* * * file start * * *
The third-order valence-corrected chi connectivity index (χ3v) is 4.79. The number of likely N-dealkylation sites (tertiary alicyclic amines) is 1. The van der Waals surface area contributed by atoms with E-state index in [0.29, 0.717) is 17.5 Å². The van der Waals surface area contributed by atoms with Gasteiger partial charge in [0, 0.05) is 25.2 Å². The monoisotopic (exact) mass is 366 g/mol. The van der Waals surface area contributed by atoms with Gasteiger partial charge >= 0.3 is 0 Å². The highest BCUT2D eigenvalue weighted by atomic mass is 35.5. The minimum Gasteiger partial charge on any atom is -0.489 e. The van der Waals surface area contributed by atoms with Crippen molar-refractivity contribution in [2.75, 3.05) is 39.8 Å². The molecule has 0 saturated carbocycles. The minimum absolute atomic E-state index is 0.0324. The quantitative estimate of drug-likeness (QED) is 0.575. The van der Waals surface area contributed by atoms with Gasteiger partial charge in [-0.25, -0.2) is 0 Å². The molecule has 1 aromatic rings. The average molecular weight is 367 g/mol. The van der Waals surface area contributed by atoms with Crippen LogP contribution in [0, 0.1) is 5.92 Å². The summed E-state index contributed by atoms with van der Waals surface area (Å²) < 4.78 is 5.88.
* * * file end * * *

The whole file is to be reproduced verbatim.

The third-order valence-corrected chi connectivity index (χ3v) is 4.79. The number of likely N-dealkylation sites (tertiary alicyclic amines) is 1. The van der Waals surface area contributed by atoms with E-state index in [0.29, 0.717) is 17.5 Å². The van der Waals surface area contributed by atoms with Gasteiger partial charge in [0, 0.05) is 25.2 Å². The monoisotopic (exact) mass is 366 g/mol. The van der Waals surface area contributed by atoms with Gasteiger partial charge >= 0.3 is 0 Å². The highest BCUT2D eigenvalue weighted by atomic mass is 35.5. The minimum Gasteiger partial charge on any atom is -0.489 e. The van der Waals surface area contributed by atoms with Crippen molar-refractivity contribution in [2.75, 3.05) is 39.8 Å². The molecule has 0 saturated carbocycles. The minimum absolute atomic E-state index is 0.0324. The quantitative estimate of drug-likeness (QED) is 0.575. The van der Waals surface area contributed by atoms with Gasteiger partial charge in [-0.25, -0.2) is 0 Å². The molecule has 1 aromatic rings. The average molecular weight is 367 g/mol. The van der Waals surface area contributed by atoms with Crippen LogP contribution in [0, 0.1) is 5.92 Å². The summed E-state index contributed by atoms with van der Waals surface area (Å²) < 4.78 is 5.88.